TU students got to tour PBS headquarters as part of the Tiger L.E.A.P. job shadowing program
One of the main goals of Towson University is to make sure its students are ready for life after college. That includes finding ways to give students “real world” experience.
To help students with their potential careers, the Career Center created the Tiger L.E.A.P. program, which allows undergraduate students an opportunity to connect with alumni, parents and employers for one day job shadowing opportunities.
Started in the Spring of 2019, the Tiger L.E.A.P. (which stands for learn, experience, apply and practice) program provides students a chance to explore potential career fields by experiencing a “day in the life” of an industry professional.
Since the program launched, Tiger L.E.A.P. has successfully matched over 150 students with industry professionals, a majority of the hosts being TU alumni looking to give back to their fellow Tigers.
“The program is so important to students as it gives them the chance to explore potential careers by seeing what a ‘day in the life’ may be like,” says Leah Fondersmith, experiential learning coordinator for the Career Center.
“It can be one thing to read about careers online, see them on television, or hear about them in the classroom. But to see them in action through a shadowing experience is a unique perspective that can be really valuable and eye-opening.”
One eye-opening experience that students got to participate in over winter break was getting a specialized tour of the PBS Headquarters in Arlington, Va.
The tour was set up by alumnae, and PBS’ Senior Director of Video Strategy Jennifer Hinders ’09. The tour included discussions with President and CEO Paula Kerger, and Chief Digital and Marketing Officer Ira Rubenstein. The students also got to tour the PBS NewsHour studio, along with a Q&A session with members of the NewsHour team.
When she learned about the Tiger L.E.A.P. program, Hinders was eager to volunteer PBS as a host. During her eight years at the public broadcasting network, she made it her goal for PBS to inspire young media professionals.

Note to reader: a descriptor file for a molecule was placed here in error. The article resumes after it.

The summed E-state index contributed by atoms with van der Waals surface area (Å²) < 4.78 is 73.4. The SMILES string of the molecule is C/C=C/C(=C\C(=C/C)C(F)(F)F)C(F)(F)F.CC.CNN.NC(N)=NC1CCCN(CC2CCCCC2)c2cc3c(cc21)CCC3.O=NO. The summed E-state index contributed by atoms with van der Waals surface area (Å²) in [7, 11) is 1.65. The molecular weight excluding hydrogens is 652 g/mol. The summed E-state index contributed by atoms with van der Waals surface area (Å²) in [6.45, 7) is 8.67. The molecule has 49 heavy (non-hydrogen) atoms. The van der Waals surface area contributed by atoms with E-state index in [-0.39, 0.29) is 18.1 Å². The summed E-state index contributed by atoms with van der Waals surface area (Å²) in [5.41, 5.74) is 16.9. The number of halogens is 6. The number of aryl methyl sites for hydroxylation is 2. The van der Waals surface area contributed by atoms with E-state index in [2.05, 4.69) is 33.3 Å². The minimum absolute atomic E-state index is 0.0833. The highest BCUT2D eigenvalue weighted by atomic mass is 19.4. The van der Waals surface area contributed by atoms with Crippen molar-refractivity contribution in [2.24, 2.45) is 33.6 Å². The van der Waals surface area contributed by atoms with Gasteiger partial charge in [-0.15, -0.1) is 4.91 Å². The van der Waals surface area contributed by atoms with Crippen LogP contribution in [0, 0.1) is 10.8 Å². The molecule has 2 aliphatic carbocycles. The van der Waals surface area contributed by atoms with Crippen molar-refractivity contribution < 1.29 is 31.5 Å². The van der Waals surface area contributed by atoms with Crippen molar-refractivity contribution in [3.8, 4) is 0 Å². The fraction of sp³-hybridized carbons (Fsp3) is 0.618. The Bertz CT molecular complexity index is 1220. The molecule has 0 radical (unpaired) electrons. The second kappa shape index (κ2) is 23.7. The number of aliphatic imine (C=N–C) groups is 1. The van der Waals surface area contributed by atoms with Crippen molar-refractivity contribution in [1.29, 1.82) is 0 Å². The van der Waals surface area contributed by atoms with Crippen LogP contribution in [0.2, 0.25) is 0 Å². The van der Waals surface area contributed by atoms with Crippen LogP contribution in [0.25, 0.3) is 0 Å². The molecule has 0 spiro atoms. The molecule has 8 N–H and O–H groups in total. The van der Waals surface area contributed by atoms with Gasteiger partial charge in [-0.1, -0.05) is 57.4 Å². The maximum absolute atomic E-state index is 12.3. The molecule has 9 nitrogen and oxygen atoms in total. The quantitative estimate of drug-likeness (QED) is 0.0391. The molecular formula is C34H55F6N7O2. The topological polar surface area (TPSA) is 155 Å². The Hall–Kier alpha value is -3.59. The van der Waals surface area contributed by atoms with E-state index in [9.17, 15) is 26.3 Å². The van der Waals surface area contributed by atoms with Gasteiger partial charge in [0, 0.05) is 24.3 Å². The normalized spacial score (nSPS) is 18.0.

When she found out their was an opportunity to get involved with her alma mater, she jumped at the chance.
"As a TU alumnae, I always wanted to give back and help folks who are next in line," Hinders says. "I wanted to be able to give these students time and opportunities that I didn't get in school. I'm hoping to broaden their perspectives."
After getting to meet the students and show them around PBS, Hinders was not only impressed by students, but also with what they are learning on TU's campus.
"The students who joined the program and came to PBS, there showed so much ambition and aspiration and that was refreshing to see," Hinders says. "The way these students are consuming media and approaching media consumption...it's shocking and exciting to see what students are learning now. It was very cool to experience that."
The senior from Wheaton, Md., watched PBS while he was younger and was excited he was getting a chance to tour the network he grew up with. He was also excited that he was getting a chance to meet with professionals he would like to model himself after.
In fact, Mah’moud switched his major from science to EMF because he thought it would make him happier. After experiencing the studio and talking with the PBS staff, he knows he made the right decision to switch majors.
“This was a great chance to experiences the real world and give me an idea of what I want to do after I graduate,” Mah'moud says. “It’s easy to get shell-shocked once you get out in the real world, so getting to see people in a position I want to be at shows me that I’m on the right path.”
It was even fun for students who have no interest in joining the world of television. Aaron Robinson, a third-year graduate student studying biology, went on the trip as well.
The Darlington, S.C., native heard about the trip from members of the STEM Career Community. When he introduced himself to the rest of the group, he was the only student who wasn’t studying either journalism or communications.
But Robinson took the opportunity because he grew up watching Nature on PBS, a program that looks at the world’s wildlife. He said it was one of the reasons that he started studying the world of biology.
And while he’s not studying journalism, he couldn’t help but enjoying his talks with the members of the NewsHour team who report on climate change around the world.
“It was amazing to get the opportunity to talk with the climate change reporter and get his perspective of what’s going on the world and how he chases his stories,” Robinson says. “I was coming into this expecting to talk about lights and cameras, but it was really fun to talk about biology with someone from PBS.”
Robinson says he also appreciated hearing the stories of how the PBS staff ended up in their positions, and how they worked hard and didn’t take anything for granted.
He especially pointed out how important resources like the Career Center are, especially for opportunities like the Tiger L.E.A.P. program.
“The Career Center is such an amazing resource and students need to reach out,” Robinson says. “Once you graduate, these opportunities don’t happen. The resources they offer aren’t free. No one is pushing for you once you graduate like the Career Center does, so take advantage.”
This story is one of several related to President Kim Schatzel’s priorities for Towson University: Lifelong Career Center.